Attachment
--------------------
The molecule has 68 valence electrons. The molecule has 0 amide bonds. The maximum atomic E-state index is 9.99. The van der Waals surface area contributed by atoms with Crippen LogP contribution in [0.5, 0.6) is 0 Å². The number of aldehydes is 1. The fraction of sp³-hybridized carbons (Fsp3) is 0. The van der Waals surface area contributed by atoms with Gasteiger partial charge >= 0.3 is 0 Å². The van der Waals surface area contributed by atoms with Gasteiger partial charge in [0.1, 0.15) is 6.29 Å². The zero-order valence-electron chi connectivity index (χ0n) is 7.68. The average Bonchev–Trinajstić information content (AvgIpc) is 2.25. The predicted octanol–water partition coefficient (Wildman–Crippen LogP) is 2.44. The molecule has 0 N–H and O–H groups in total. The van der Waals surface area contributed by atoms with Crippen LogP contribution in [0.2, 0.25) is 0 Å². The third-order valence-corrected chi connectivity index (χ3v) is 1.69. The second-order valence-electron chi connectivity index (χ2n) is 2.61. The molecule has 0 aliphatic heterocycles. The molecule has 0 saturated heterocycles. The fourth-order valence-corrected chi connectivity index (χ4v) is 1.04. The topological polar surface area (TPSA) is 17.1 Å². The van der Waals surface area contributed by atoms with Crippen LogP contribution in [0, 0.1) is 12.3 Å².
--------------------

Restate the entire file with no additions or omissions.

The molecule has 68 valence electrons. The molecule has 0 amide bonds. The maximum atomic E-state index is 9.99. The van der Waals surface area contributed by atoms with Crippen LogP contribution in [0.5, 0.6) is 0 Å². The number of aldehydes is 1. The fraction of sp³-hybridized carbons (Fsp3) is 0. The van der Waals surface area contributed by atoms with Gasteiger partial charge >= 0.3 is 0 Å². The van der Waals surface area contributed by atoms with Gasteiger partial charge in [0.1, 0.15) is 6.29 Å². The zero-order valence-electron chi connectivity index (χ0n) is 7.68. The average Bonchev–Trinajstić information content (AvgIpc) is 2.25. The predicted octanol–water partition coefficient (Wildman–Crippen LogP) is 2.44. The molecule has 0 N–H and O–H groups in total. The van der Waals surface area contributed by atoms with Crippen LogP contribution in [0.2, 0.25) is 0 Å². The third-order valence-corrected chi connectivity index (χ3v) is 1.69. The second-order valence-electron chi connectivity index (χ2n) is 2.61. The molecule has 0 aliphatic heterocycles. The molecule has 0 saturated heterocycles. The fourth-order valence-corrected chi connectivity index (χ4v) is 1.04. The topological polar surface area (TPSA) is 17.1 Å². The van der Waals surface area contributed by atoms with Crippen LogP contribution in [0, 0.1) is 12.3 Å².